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Buds Point to Another Early Year

April 2015
by Wines & Vines staff
Bud Break
Chardonnay buds start to swell at Crawford Beck Vineyard in Amity, Ore.

San Rafael, Calif.—From California to British Columbia, vines are beginning to wake in vineyards across much of the West Coast, and 2015 is shaping up to be another early vintage.

Some vines in California exhibited bud swelling as early as late January, and by mid- to late February it appeared winter had come to an end in the Golden State.

Francisco Araujo, senior viticulturist for Atlas Vineyard Management, which farms approximately 1,000 acres in California's North Coast, Santa Barbara County and Oregon's Willamette Valley, said 2015 is shaping up to be an early growing season. "Growers are seeing signs of an early onset, especially in vineyards where soil is shallower and the vines are weaker," he told Wines & Vines.

From Bien Nacido and Solomon Hills Vineyards in the Santa Maria Valley, vineyard manager Chris Hammell said, "We had fairly widespread regrowth after harvest, primarily from the tops of the shoots/canes. This is very unusual. We are seeing bud swell early, as of Feb. 1, in our warmest sites.

"We have had a very mild winter and would actually prefer frost during this dormant time," Hammell said. "From a timing perspective, last year was very early. It's really too soon to tell, but things are looking pretty much the same."

A few nights of below-freezing temperatures in Mendocino County in late February already did some damage, said Joe Webb, owner and winemaker of Foursight Wines in Boonville, Calif., and the current president of the Anderson Valley Winegrowers Association. Webb said he knows of one vineyard near Philo, Calif., where the owner opted not to frost protect because less than 1% of vines were showing growth. Unfortunately, what was showing was fried.

Webb said he installed a wind machine last year as well as a Davis Instruments Vantage Pro2 weather station. Data from the weather station--as well as from others in the county--is sent to the private weather firm Fox Weather in Fortuna, Calif., which provides frost forecasts for Mendocino County and other regions in California.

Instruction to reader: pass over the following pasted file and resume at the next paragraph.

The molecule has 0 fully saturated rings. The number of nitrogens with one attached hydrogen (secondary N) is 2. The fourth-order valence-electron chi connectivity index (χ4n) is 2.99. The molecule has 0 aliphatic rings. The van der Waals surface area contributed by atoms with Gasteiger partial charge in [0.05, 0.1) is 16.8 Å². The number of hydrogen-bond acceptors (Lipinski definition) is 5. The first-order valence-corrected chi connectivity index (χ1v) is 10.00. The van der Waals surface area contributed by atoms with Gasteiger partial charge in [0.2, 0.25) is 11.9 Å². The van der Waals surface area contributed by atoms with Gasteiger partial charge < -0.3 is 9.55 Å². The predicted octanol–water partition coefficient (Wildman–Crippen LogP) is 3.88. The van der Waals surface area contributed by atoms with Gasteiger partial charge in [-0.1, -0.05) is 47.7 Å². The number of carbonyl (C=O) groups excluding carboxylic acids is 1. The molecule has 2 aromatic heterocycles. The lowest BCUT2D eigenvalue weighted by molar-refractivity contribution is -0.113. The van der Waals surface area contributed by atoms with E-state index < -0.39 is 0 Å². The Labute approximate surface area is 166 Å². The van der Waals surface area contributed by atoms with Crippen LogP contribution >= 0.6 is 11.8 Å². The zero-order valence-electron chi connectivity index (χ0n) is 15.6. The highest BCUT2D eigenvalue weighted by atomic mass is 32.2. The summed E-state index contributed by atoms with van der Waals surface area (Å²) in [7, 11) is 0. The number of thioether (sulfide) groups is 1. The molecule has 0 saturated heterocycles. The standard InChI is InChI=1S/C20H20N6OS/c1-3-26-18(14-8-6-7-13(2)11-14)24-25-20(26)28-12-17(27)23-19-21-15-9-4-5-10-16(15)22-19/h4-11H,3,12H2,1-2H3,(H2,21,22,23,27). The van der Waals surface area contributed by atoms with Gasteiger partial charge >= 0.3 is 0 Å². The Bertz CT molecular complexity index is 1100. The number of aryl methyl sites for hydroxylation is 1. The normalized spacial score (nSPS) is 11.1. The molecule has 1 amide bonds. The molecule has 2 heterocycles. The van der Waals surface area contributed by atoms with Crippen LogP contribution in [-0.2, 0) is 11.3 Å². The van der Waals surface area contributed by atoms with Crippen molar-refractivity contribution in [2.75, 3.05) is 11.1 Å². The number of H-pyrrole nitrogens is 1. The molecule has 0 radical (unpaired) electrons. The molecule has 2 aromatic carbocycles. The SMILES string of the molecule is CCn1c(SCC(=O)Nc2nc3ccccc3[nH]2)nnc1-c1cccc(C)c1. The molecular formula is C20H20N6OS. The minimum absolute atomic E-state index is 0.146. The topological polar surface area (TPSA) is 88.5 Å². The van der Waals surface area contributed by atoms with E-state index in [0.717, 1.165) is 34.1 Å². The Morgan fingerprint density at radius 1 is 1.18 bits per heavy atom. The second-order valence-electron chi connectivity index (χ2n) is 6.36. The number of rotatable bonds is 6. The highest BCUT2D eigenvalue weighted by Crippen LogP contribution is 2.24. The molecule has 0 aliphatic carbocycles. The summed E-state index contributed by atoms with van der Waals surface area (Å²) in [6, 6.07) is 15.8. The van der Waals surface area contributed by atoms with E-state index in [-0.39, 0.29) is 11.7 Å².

Better data ensures more accurate forecasts, so Webb knows when to turn on the wind machine or just wait for temperatures to drop to 32° F or colder and turn on the sprinklers. "We'd rather not have the noise and burn the propane if we don't have to," he said of the wind machine.

Jason McConnell, winemaker and owner of Rivino winery and vineyards located near Ukiah, Calif., on the Russian River, said he had to turn on his sprinklers during the last week of February, but the vines were faring OK. "It was more localized bud break....But we are now basically out across the property," he said in early March. "There have been two very long frost-control nights so far, which are just a big drain on everything: water, fuel, sleep," he said.

In some areas of the Northwest, growers began starting to see buds break in mid-March. Buds had started breaking by March 11 on Early Muscat vines at Celestina Vineyard in Southern Oregon's Rogue Valley, according to grapegrower John Pratt, while Keith Pilgrim at Terra Blanca Winery on Red Mountain in Washington state was doing everything he could to slow down his vines. "Mother Nature seems to be bent on an early start to the growing season," Pilgrim told Wines & Vines.

The winery co-owner had delayed pruning on vines that are typically earliest to bud in an effort to dissuade them, but with temperatures in the 70°s--unseasonable for March, where the long-term average high in March crests 57° F--growers proved no match for nature.

Pilgrim said he wished it were sufficiently late in the season that he could count on temperatures staying warm enough to guarantee a lack of frost. "We will probably have bud break on some of the early varietals (by March 25), which would make us about three-plus weeks early. If it would just warm up and stay frost-free, that would be great."

David Beck of Crawford Beck Vineyard in Amity, Ore., understands Pilgrim's anxiety.

Growing degree-days in Beck's region started to accumulate three to four weeks ahead of normal--but touches of frost in the vineyard during mid-March forestalled any confidence that winter was over.

"Bud break in 2014 was around April 6, so we are not far away," he said.

"The danger, of course, is bud loss due to a spring frost, and we are certainly not out of frost season."

Beck noted that he'd already seen evidence of some drying in the root zone.

"The 1-foot soil moisture probes are starting to show some drying," he said. "Although there is no movement at 3 feet, this is exceptionally early for the 1-foot probe to show movement."

Indeed, federal weather watchers noted in mid-March that snow water equivalent was just 9% to 15% of normal throughout the Willamette Valley and into Southern Oregon.

"Each day without snow accumulation from here on out drops the probability of any recovery closer to being highly unlikely," remarked Greg Jones of Southern Oregon University in his most recent climate update to growers.

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